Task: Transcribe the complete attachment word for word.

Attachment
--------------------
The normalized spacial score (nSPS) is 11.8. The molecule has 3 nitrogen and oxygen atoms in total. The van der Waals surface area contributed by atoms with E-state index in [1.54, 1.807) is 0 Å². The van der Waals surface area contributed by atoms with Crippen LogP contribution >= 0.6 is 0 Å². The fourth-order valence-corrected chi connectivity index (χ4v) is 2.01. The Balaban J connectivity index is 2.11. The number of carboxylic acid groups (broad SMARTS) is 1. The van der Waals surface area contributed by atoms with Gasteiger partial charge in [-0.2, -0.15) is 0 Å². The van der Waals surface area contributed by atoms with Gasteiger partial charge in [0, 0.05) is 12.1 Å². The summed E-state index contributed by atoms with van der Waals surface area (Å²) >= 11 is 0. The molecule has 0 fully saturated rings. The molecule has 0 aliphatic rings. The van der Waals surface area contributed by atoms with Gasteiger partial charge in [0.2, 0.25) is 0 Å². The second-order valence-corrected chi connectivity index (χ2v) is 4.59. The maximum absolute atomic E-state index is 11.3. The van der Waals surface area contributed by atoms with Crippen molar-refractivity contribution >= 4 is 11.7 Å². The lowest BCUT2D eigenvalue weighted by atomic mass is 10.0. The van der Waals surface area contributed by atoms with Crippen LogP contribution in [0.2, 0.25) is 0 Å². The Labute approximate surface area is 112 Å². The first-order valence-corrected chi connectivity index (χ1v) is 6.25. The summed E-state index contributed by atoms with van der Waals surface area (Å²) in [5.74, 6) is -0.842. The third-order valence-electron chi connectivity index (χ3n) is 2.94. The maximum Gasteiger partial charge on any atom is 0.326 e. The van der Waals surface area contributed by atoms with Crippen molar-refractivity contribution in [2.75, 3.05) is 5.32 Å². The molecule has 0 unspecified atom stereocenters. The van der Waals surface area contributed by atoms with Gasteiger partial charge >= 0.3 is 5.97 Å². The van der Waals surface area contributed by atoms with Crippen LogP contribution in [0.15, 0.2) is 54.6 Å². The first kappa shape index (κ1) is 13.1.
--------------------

The normalized spacial score (nSPS) is 11.8. The molecule has 3 nitrogen and oxygen atoms in total. The van der Waals surface area contributed by atoms with E-state index in [1.54, 1.807) is 0 Å². The van der Waals surface area contributed by atoms with Crippen LogP contribution >= 0.6 is 0 Å². The fourth-order valence-corrected chi connectivity index (χ4v) is 2.01. The Balaban J connectivity index is 2.11. The number of carboxylic acid groups (broad SMARTS) is 1. The van der Waals surface area contributed by atoms with Gasteiger partial charge in [-0.2, -0.15) is 0 Å². The van der Waals surface area contributed by atoms with Gasteiger partial charge in [0, 0.05) is 12.1 Å². The summed E-state index contributed by atoms with van der Waals surface area (Å²) >= 11 is 0. The molecule has 0 fully saturated rings. The molecule has 0 aliphatic rings. The van der Waals surface area contributed by atoms with Gasteiger partial charge in [0.2, 0.25) is 0 Å². The second-order valence-corrected chi connectivity index (χ2v) is 4.59. The maximum absolute atomic E-state index is 11.3. The van der Waals surface area contributed by atoms with Crippen molar-refractivity contribution >= 4 is 11.7 Å². The lowest BCUT2D eigenvalue weighted by atomic mass is 10.0. The van der Waals surface area contributed by atoms with Crippen LogP contribution in [0.2, 0.25) is 0 Å². The Labute approximate surface area is 112 Å². The first-order valence-corrected chi connectivity index (χ1v) is 6.25. The summed E-state index contributed by atoms with van der Waals surface area (Å²) in [5.74, 6) is -0.842. The third-order valence-electron chi connectivity index (χ3n) is 2.94. The maximum Gasteiger partial charge on any atom is 0.326 e. The van der Waals surface area contributed by atoms with Crippen molar-refractivity contribution in [2.75, 3.05) is 5.32 Å². The molecule has 0 unspecified atom stereocenters. The van der Waals surface area contributed by atoms with Gasteiger partial charge >= 0.3 is 5.97 Å². The van der Waals surface area contributed by atoms with Crippen LogP contribution in [0.15, 0.2) is 54.6 Å². The first kappa shape index (κ1) is 13.1.